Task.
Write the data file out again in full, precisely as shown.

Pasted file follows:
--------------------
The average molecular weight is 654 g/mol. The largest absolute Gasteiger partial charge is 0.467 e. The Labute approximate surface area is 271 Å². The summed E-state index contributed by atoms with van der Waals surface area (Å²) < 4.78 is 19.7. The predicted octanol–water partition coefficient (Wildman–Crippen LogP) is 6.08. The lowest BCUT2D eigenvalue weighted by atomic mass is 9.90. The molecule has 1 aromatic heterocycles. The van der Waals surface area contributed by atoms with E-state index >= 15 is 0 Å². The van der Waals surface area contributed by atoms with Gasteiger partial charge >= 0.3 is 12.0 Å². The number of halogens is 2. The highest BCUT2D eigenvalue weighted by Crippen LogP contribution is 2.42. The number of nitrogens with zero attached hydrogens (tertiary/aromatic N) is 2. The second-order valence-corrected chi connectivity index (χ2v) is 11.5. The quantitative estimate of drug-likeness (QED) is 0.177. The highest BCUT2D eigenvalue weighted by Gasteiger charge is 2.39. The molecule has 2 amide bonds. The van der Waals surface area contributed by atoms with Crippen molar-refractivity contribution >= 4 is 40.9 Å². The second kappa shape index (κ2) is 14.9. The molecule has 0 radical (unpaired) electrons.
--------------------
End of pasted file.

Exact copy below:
The average molecular weight is 654 g/mol. The largest absolute Gasteiger partial charge is 0.467 e. The Labute approximate surface area is 271 Å². The summed E-state index contributed by atoms with van der Waals surface area (Å²) < 4.78 is 19.7. The predicted octanol–water partition coefficient (Wildman–Crippen LogP) is 6.08. The lowest BCUT2D eigenvalue weighted by atomic mass is 9.90. The molecule has 1 aromatic heterocycles. The van der Waals surface area contributed by atoms with E-state index >= 15 is 0 Å². The van der Waals surface area contributed by atoms with Gasteiger partial charge >= 0.3 is 12.0 Å². The number of halogens is 2. The highest BCUT2D eigenvalue weighted by Crippen LogP contribution is 2.42. The number of nitrogens with zero attached hydrogens (tertiary/aromatic N) is 2. The second-order valence-corrected chi connectivity index (χ2v) is 11.5. The quantitative estimate of drug-likeness (QED) is 0.177. The highest BCUT2D eigenvalue weighted by Gasteiger charge is 2.39. The molecule has 2 amide bonds. The van der Waals surface area contributed by atoms with Crippen molar-refractivity contribution >= 4 is 40.9 Å². The second kappa shape index (κ2) is 14.9. The molecule has 0 radical (unpaired) electrons.